Business Politics Impacts – Cost of Litigation, Fines, and Payouts

StrategyDriven Business Politics Impacts Article | Business Politics Impacts - Cost of Litigation, Fines, and PayoutsHarassment litigation represents a catastrophic leadership failure. In these instances, exhibited aberrant behavior may be non-compliant with applicable laws. Such occurrences represent large one-time costs associated with court mandated payouts as well as reduced productivity, heightened distraction, and elevated attrition.

Litigation events are acute occurrences unlike the more typically chronic workplace conditions resulting in diminished productivity, increased distraction, and elevated attrition. Consequently, all organizations can be subject to this type of litigation – it only takes one ill-fated event.[wcm_restrict plans=”49923, 25542, 25653″]

Cost of Litigation

Unlike productivity and attrition costs, litigation expenses are difficult to calculate and are far more subjective. Categorically, litigation costs can be divided into direct (quantitative) and indirect (qualitative) groupings that include such costs as:


  • Attorneys’ fees and court costs
  • Executive, manager, and employee litigation related time costs
  • Settlement payouts
  • Fines and fees assessed
  • Media and public relations costs
  • Internal training costs (training courses and employee time)
  • Internal communications costs (development, delivery, and reception)


  • Reputational costs (diminished sales)
  • Executive, manager, and employee litigation related distraction costs (productivity loss)
  • Employee productivity reduction
  • Employee attrition

Litigation costs related to sexual harassment have been found to be:

  • $6.7 million is spent by the average large corporation for each sexual harassment lawsuit (Texas Bar Journal, November 1997)
  • $350,000 is the average court verdict for a sexual harassment plaintiff; not including defense costs or intangible costs the employer incurs as a result of bad publicity and diminished productivity
  • $150,000 per plaintiff is the average cost an employer faces to defend against a sexual harassment lawsuit1

Some high profile harassment litigation settlements include:

  • Coca-Cola: $192 million
  • Texaco: $176 million
  • State Farm Insurance: $157 million
  • Shoney’s: $105 million
  • Home Depot: $104 million
  • Publix Markets: $81 million2

Calculating the Cost of Litigation, Fines, and Payouts

Workplace harassment litigation can have a material financial impact. The calculation of this cost focuses on the frequency or probability of event occurrence.

  1. Estimate the per incident cost of a harassment-based lawsuit. The total per incident cost is determined by summing the estimated itemized direct and indirect costs (listed above). Note that if multiple plaintiffs are likely to be involved, higher settlement payouts will result. In this case, multiply the estimated settlement payout by the assumed number of plaintiffs when determining this portion of the per incident cost.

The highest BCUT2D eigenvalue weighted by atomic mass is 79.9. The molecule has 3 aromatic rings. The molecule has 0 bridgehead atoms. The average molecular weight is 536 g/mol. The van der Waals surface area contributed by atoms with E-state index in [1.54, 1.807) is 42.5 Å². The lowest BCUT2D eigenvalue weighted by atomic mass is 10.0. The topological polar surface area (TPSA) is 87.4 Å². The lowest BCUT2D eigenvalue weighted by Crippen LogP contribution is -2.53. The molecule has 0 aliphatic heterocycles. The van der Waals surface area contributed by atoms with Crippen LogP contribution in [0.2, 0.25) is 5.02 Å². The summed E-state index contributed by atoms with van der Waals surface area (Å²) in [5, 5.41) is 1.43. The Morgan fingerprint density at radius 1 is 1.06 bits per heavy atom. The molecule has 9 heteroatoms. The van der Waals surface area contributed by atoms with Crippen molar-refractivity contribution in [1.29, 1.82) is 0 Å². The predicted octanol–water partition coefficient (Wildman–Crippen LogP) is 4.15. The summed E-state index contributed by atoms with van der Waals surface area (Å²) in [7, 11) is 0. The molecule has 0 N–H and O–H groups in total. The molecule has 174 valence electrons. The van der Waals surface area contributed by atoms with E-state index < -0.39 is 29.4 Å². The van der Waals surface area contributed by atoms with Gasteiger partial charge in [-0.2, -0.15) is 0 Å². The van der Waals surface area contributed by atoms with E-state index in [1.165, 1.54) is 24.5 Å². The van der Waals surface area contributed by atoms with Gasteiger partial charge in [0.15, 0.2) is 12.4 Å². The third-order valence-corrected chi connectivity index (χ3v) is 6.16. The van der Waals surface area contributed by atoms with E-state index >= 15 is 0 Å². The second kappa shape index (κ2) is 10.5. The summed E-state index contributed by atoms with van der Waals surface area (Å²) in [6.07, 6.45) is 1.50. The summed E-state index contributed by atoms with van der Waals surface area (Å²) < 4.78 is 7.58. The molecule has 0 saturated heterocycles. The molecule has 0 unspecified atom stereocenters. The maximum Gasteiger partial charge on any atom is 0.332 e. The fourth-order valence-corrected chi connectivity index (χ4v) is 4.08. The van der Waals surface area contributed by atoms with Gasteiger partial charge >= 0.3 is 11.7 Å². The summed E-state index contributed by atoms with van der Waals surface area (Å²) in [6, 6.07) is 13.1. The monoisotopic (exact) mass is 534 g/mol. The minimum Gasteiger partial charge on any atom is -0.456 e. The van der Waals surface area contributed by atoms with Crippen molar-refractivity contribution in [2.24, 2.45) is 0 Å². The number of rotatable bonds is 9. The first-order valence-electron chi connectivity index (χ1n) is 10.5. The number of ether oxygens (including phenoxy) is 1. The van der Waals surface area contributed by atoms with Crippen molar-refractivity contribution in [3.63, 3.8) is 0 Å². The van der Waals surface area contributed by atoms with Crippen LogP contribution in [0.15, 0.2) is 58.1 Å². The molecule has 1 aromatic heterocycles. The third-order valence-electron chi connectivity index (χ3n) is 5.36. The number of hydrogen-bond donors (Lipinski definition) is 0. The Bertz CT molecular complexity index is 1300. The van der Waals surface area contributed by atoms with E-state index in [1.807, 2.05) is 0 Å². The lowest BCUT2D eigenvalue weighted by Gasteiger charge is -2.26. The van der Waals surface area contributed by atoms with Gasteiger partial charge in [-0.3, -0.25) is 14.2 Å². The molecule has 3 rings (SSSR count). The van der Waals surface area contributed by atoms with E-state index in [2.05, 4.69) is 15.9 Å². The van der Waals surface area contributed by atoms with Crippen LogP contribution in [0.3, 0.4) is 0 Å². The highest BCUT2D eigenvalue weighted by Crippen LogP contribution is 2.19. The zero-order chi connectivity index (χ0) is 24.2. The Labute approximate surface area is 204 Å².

2. Determine the organization’s estimated annual harassment litigation event occurrence rate (events per year if more than one event per year is expected) or probability (percent likelihood and event will occur if less than one event per year is expected). Factors to consider are those indicating the existence of stress points within the organization such as:
    • Frequent organizational change (people, processes, and/or technology) especially if concentrated within one part of the organization
    • Significantly negative feedback on a particular executive, manager, or employee from culture surveys, 360 degree feedback instruments, etcetera
    • Frequent employee concerns/complaints filed against a particular executive, manager, or employee
    • Introduction of a new hire executive, manager, or employee from a company with known harassment issues
    • An organization’s propensity to the excessive use/exertion of political power
    • The larger the organization (by number of people) the higher the risk of a harassment incident
    • The organization’s historical pattern of harassment cases
  3. Project the annual cost of harassment litigation by multiplying the per event cost identified in Step 1 by the event occurrence rate or probability estimated in Step 2.

Example Return On Investment Calculation for Employee Turnover Reduction


Harassment Litigation Events per Year: 1 / year

Calculation (Illustrative)

  1. Per Incident Cost of Harassment Litigation: $6.70 million
  2. Harassment Litigation Events per Year: 1 / year
  3. Current Annual Cost of Harassment Litigation: $6.70 million / year

Final Thought…

StrategyDriven’s Diversity and Inclusion – Return on Investment, part 4: Litigation, Fine, and Payout Reduction reveals the available return on investment from improved workplace civility. It assumes, however, that leaders capable of making such improvements desire to do so.
Improvement initiatives reducing the prevalence of business politics within an organization are rarely pursued because those empowered to do so enable the political environment through complacency/indifference or benefit from its existence. Consequently, improvements are most likely achieved by newly appointed, strong leaders.


  1. “One Sexual Harassment Lawsuit Can Devastate Even the Largest Employer,” Momkus McCluskey LLC, March 2011
  2. “The Price of Discrimination: The Nature of Class Action Employment Discrimination Litigation and its Effects,” Michael Selmi, Texas Law Review, 2003

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